Cronon’s idea is that all of the various qualities of a liberally educated person culminate in and are demonstrated by Forster’s motto. Connection to the world is, to his mind, both motivation and reward, means and end. This idea was worked out on a daily basis during our years of homeschooling. It turned out to be enough that we kept one eye on the wider world while the smaller people in the family grew into adults. It was enough to grant those people their own introductions and then allow them to form their own relationships. Without having the specific goal of higher education in mind during those early years, we made an atmosphere of confidence and curiosity that did finally spur all three of our adult offspring to pursue college educations of their own.

But I still had the remains of my earlier questions, if not for my children, then for myself. I still wanted to know if a genuine liberal education be acquired outside the world of academia. If it could, I wondered if I had done it by means of providing education for my own children. And if I had done it, then why did a nagging idea of returning to school for my own degree persist?

I grew up after the modern feminists had fought fierce battles, and I grew up on the West Coast of the USA, where women wear jeans and expect to be treated fairly and respectfully. My assumptions about my own intelligence and academic ability, and about my equality with all humans – male and female, were, I thought, as fully a part of my psyche and self-concept as my height, ethnic heritage, and ability to play the piano. When I went to college the first time, I did not believe there was any shred of girlish reluctance to take my place in the world. I was wrong.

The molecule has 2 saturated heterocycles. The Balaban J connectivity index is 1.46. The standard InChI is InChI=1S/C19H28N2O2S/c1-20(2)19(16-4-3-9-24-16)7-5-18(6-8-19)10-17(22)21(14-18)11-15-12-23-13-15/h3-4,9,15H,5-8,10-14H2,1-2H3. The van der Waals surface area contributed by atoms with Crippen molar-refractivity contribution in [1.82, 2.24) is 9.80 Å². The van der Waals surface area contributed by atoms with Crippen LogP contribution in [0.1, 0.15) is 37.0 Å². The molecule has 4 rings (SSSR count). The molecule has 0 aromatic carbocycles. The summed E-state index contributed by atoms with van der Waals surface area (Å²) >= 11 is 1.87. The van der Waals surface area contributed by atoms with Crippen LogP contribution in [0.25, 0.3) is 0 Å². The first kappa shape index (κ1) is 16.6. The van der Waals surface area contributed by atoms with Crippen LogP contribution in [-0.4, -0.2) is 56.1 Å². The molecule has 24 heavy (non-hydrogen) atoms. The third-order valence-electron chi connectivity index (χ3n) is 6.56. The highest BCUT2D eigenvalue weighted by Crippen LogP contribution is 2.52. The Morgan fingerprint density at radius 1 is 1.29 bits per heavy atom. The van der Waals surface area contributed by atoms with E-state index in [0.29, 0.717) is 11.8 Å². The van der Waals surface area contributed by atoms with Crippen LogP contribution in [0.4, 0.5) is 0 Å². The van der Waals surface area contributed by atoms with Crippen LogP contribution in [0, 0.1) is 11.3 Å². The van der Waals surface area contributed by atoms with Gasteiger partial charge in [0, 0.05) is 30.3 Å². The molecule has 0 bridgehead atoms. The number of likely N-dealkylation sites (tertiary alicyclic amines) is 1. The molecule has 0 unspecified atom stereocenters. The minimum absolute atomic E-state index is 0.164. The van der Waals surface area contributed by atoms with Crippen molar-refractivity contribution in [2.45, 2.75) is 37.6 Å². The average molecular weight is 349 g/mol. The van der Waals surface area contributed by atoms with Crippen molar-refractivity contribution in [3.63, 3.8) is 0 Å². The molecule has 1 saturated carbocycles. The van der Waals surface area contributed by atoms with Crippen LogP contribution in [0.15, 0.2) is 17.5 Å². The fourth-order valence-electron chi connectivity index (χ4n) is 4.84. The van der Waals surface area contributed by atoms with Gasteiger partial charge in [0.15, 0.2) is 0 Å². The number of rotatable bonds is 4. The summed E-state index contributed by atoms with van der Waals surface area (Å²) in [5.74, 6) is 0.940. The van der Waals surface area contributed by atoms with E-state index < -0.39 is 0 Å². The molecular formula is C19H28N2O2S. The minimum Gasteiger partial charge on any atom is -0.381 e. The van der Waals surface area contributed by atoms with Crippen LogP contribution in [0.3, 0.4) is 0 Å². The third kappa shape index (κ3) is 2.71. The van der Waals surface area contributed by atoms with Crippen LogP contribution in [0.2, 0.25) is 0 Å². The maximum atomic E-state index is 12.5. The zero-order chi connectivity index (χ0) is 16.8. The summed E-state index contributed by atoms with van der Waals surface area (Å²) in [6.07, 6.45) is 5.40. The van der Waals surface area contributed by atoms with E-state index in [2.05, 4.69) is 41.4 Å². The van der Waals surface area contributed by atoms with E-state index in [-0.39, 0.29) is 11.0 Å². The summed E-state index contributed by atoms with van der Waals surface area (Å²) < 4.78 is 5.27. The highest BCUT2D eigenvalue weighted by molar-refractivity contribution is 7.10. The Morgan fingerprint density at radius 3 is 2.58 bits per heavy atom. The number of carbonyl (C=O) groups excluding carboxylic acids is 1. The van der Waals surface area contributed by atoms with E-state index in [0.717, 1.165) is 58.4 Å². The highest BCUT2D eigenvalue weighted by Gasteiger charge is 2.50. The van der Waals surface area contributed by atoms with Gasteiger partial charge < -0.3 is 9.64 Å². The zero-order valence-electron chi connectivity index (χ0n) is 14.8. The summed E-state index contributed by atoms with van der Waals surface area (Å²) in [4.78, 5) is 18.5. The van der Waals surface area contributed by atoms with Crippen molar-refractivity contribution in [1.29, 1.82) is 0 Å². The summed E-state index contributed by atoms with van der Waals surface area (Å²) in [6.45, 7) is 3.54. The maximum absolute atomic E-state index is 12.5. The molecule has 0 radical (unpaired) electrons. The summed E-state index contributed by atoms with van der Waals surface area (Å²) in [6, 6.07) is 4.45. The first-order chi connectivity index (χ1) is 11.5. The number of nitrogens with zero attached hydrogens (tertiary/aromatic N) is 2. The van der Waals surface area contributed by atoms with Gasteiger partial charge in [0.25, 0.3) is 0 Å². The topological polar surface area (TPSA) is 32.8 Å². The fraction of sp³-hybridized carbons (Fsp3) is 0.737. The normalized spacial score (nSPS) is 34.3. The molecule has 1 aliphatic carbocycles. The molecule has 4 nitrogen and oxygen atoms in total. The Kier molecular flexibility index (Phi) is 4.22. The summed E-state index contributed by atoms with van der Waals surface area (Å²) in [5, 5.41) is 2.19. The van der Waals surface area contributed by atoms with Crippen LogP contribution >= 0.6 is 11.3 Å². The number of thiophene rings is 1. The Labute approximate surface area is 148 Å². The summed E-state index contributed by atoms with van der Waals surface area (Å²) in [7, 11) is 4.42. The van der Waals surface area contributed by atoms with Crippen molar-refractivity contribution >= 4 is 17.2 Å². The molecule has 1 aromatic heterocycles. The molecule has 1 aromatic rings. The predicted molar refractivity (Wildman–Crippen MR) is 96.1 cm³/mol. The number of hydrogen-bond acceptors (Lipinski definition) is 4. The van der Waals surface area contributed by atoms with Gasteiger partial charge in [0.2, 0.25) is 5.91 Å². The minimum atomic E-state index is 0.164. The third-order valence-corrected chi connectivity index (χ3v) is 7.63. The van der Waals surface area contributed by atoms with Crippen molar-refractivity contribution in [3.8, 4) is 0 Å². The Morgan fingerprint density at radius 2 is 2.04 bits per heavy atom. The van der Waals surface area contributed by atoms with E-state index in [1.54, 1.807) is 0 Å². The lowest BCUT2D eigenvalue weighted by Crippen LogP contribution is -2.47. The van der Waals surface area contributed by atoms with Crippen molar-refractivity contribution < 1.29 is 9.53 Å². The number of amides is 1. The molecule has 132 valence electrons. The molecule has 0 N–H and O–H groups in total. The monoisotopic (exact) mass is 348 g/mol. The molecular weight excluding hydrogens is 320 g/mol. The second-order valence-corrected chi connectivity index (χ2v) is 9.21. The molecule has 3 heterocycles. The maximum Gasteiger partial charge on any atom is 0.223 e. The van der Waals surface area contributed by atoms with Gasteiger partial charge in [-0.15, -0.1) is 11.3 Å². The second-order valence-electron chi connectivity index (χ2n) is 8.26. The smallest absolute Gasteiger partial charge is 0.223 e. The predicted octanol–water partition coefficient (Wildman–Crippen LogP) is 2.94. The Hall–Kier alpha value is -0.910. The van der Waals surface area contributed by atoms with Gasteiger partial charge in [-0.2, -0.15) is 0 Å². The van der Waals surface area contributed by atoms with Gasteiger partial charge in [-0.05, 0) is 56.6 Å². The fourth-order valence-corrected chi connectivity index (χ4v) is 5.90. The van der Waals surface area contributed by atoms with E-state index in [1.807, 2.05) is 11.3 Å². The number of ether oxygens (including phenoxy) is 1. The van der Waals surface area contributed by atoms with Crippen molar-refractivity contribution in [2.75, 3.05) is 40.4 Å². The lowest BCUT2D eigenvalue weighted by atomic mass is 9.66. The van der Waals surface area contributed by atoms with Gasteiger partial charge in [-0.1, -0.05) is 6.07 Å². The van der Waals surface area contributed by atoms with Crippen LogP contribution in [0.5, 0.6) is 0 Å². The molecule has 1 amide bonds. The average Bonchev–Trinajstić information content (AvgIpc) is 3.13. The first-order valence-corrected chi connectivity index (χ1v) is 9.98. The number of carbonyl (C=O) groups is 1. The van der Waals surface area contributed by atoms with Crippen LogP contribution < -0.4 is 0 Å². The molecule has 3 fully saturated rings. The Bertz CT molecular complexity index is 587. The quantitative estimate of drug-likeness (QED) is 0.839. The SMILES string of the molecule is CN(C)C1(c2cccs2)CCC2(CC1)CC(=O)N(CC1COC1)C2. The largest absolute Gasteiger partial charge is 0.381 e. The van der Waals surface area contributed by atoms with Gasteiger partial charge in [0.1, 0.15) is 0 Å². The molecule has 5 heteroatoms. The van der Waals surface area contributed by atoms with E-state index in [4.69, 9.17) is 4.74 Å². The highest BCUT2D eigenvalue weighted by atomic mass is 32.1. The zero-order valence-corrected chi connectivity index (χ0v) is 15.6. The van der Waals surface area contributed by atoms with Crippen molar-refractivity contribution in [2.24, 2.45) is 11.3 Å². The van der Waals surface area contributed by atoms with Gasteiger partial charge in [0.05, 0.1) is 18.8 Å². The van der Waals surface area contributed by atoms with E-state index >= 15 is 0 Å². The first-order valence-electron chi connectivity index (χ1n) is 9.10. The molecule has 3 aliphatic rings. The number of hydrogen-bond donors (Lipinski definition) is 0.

The 1977 speech by Adrienne Rich, delivered at the convocation of Douglass College contains the answers to my confusion and my long-held hesitation in the face of my own Liberal Arts degree. I was not able to articulate this vague sense of restlessness and frustration until I read Rich’s speech. It is true that I still retain a strong gender-neutral bias in academic matters and do not honestly believe that history, science, or anything else in the academic world has been given to us any more falsely by men than it would have been by women, but I do have to admit to myself that I have been guilty of accepting the idea that my own formal higher education is something I might someday be allowed to “receive” and not something I must “claim.” Adrienne Rich rightly points out that there is a vast gulf between those two ideas, and that the “difference is that between acting and being acted upon.”